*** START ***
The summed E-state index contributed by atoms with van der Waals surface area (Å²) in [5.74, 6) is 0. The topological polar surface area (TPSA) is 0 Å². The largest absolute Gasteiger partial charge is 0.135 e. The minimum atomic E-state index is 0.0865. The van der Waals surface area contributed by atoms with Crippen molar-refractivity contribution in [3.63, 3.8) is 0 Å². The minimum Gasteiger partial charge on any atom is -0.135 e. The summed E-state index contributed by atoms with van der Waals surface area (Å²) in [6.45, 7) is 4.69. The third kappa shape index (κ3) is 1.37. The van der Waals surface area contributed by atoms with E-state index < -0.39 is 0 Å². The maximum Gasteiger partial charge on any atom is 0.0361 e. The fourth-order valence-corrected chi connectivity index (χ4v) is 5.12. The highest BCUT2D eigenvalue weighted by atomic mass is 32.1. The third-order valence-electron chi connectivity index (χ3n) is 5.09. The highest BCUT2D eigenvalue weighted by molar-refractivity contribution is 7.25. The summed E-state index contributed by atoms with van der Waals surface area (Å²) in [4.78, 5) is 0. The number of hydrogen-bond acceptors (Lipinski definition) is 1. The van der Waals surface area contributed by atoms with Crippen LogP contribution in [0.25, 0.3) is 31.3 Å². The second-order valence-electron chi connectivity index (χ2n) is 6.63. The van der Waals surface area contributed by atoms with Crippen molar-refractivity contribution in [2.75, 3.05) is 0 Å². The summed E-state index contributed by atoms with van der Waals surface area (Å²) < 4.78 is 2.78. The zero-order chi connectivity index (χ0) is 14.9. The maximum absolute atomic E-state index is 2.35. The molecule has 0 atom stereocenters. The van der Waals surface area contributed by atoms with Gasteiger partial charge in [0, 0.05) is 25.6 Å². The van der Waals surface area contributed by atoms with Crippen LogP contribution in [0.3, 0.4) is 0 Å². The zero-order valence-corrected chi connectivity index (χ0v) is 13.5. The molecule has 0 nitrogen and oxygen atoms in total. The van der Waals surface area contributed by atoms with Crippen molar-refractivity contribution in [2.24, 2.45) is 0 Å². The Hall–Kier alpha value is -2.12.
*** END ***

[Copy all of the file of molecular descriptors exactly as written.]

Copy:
The summed E-state index contributed by atoms with van der Waals surface area (Å²) in [5.74, 6) is 0. The topological polar surface area (TPSA) is 0 Å². The largest absolute Gasteiger partial charge is 0.135 e. The minimum atomic E-state index is 0.0865. The van der Waals surface area contributed by atoms with Crippen molar-refractivity contribution in [3.63, 3.8) is 0 Å². The minimum Gasteiger partial charge on any atom is -0.135 e. The summed E-state index contributed by atoms with van der Waals surface area (Å²) in [6.45, 7) is 4.69. The third kappa shape index (κ3) is 1.37. The van der Waals surface area contributed by atoms with E-state index < -0.39 is 0 Å². The maximum Gasteiger partial charge on any atom is 0.0361 e. The fourth-order valence-corrected chi connectivity index (χ4v) is 5.12. The highest BCUT2D eigenvalue weighted by atomic mass is 32.1. The third-order valence-electron chi connectivity index (χ3n) is 5.09. The highest BCUT2D eigenvalue weighted by molar-refractivity contribution is 7.25. The summed E-state index contributed by atoms with van der Waals surface area (Å²) in [4.78, 5) is 0. The number of hydrogen-bond acceptors (Lipinski definition) is 1. The van der Waals surface area contributed by atoms with Crippen LogP contribution in [0.25, 0.3) is 31.3 Å². The second-order valence-electron chi connectivity index (χ2n) is 6.63. The van der Waals surface area contributed by atoms with Crippen molar-refractivity contribution in [2.75, 3.05) is 0 Å². The summed E-state index contributed by atoms with van der Waals surface area (Å²) < 4.78 is 2.78. The zero-order chi connectivity index (χ0) is 14.9. The maximum absolute atomic E-state index is 2.35. The molecule has 0 atom stereocenters. The van der Waals surface area contributed by atoms with Gasteiger partial charge in [0, 0.05) is 25.6 Å². The van der Waals surface area contributed by atoms with Crippen LogP contribution in [0.3, 0.4) is 0 Å². The zero-order valence-corrected chi connectivity index (χ0v) is 13.5. The molecule has 0 nitrogen and oxygen atoms in total. The van der Waals surface area contributed by atoms with Crippen molar-refractivity contribution in [2.24, 2.45) is 0 Å². The Hall–Kier alpha value is -2.12.